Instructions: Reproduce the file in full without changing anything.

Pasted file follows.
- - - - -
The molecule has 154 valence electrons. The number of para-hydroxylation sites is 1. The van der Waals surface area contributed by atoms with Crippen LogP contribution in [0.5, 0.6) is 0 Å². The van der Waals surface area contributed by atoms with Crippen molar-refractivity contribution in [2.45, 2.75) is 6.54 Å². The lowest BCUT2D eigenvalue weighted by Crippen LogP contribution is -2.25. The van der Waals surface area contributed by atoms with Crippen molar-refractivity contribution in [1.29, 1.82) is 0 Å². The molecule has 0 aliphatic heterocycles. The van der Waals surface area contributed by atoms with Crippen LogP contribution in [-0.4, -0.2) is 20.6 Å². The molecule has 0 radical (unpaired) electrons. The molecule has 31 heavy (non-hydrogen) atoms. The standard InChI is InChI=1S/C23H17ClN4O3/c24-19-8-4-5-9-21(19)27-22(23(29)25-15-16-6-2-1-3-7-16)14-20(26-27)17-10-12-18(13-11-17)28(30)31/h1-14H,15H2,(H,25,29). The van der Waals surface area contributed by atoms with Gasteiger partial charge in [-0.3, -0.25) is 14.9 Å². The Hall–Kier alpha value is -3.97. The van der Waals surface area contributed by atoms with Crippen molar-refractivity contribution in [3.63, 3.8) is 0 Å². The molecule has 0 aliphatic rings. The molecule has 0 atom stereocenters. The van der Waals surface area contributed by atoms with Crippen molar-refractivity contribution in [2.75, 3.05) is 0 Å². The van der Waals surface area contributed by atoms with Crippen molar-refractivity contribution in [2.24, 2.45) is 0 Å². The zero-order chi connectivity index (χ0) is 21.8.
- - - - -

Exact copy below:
The molecule has 154 valence electrons. The number of para-hydroxylation sites is 1. The van der Waals surface area contributed by atoms with Crippen LogP contribution in [0.5, 0.6) is 0 Å². The van der Waals surface area contributed by atoms with Crippen molar-refractivity contribution in [2.45, 2.75) is 6.54 Å². The lowest BCUT2D eigenvalue weighted by Crippen LogP contribution is -2.25. The van der Waals surface area contributed by atoms with Crippen molar-refractivity contribution in [1.29, 1.82) is 0 Å². The molecule has 0 aliphatic heterocycles. The van der Waals surface area contributed by atoms with Crippen LogP contribution in [-0.4, -0.2) is 20.6 Å². The molecule has 0 radical (unpaired) electrons. The molecule has 31 heavy (non-hydrogen) atoms. The standard InChI is InChI=1S/C23H17ClN4O3/c24-19-8-4-5-9-21(19)27-22(23(29)25-15-16-6-2-1-3-7-16)14-20(26-27)17-10-12-18(13-11-17)28(30)31/h1-14H,15H2,(H,25,29). The van der Waals surface area contributed by atoms with Gasteiger partial charge in [-0.3, -0.25) is 14.9 Å². The Hall–Kier alpha value is -3.97. The van der Waals surface area contributed by atoms with Crippen molar-refractivity contribution in [3.63, 3.8) is 0 Å². The molecule has 0 aliphatic rings. The molecule has 0 atom stereocenters. The van der Waals surface area contributed by atoms with Crippen molar-refractivity contribution in [2.75, 3.05) is 0 Å². The van der Waals surface area contributed by atoms with Crippen molar-refractivity contribution in [2.24, 2.45) is 0 Å². The zero-order chi connectivity index (χ0) is 21.8.